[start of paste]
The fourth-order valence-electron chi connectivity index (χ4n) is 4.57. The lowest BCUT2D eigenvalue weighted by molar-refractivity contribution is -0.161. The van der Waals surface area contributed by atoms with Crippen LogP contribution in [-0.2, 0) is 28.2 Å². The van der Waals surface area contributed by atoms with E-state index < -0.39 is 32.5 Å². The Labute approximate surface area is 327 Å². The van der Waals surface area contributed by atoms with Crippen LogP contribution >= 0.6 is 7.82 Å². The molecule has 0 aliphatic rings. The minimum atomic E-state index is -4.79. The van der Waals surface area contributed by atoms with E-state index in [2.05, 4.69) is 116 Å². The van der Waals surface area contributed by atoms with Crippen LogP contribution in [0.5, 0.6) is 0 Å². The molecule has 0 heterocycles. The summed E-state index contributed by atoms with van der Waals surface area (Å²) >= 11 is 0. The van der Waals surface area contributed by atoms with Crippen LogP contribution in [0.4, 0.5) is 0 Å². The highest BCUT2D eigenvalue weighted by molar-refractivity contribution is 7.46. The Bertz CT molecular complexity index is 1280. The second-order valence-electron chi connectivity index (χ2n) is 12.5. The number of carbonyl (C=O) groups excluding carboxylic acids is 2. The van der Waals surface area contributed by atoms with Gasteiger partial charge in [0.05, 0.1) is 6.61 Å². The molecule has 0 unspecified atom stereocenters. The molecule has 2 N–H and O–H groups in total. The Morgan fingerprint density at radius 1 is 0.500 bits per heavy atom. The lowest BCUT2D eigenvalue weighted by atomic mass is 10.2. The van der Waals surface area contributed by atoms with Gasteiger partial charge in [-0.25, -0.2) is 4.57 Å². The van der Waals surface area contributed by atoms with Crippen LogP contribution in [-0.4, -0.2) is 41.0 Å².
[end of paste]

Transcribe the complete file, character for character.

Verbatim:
The fourth-order valence-electron chi connectivity index (χ4n) is 4.57. The lowest BCUT2D eigenvalue weighted by molar-refractivity contribution is -0.161. The van der Waals surface area contributed by atoms with Crippen LogP contribution in [-0.2, 0) is 28.2 Å². The van der Waals surface area contributed by atoms with E-state index < -0.39 is 32.5 Å². The Labute approximate surface area is 327 Å². The van der Waals surface area contributed by atoms with Crippen LogP contribution >= 0.6 is 7.82 Å². The molecule has 0 aliphatic rings. The minimum atomic E-state index is -4.79. The van der Waals surface area contributed by atoms with E-state index in [2.05, 4.69) is 116 Å². The van der Waals surface area contributed by atoms with Crippen LogP contribution in [0.5, 0.6) is 0 Å². The molecule has 0 heterocycles. The summed E-state index contributed by atoms with van der Waals surface area (Å²) >= 11 is 0. The van der Waals surface area contributed by atoms with Crippen LogP contribution in [0.4, 0.5) is 0 Å². The highest BCUT2D eigenvalue weighted by molar-refractivity contribution is 7.46. The Bertz CT molecular complexity index is 1280. The second-order valence-electron chi connectivity index (χ2n) is 12.5. The number of carbonyl (C=O) groups excluding carboxylic acids is 2. The van der Waals surface area contributed by atoms with Gasteiger partial charge in [0.05, 0.1) is 6.61 Å². The molecule has 0 unspecified atom stereocenters. The molecule has 2 N–H and O–H groups in total. The Morgan fingerprint density at radius 1 is 0.500 bits per heavy atom. The lowest BCUT2D eigenvalue weighted by atomic mass is 10.2. The van der Waals surface area contributed by atoms with Gasteiger partial charge in [-0.25, -0.2) is 4.57 Å². The van der Waals surface area contributed by atoms with Crippen LogP contribution in [-0.4, -0.2) is 41.0 Å².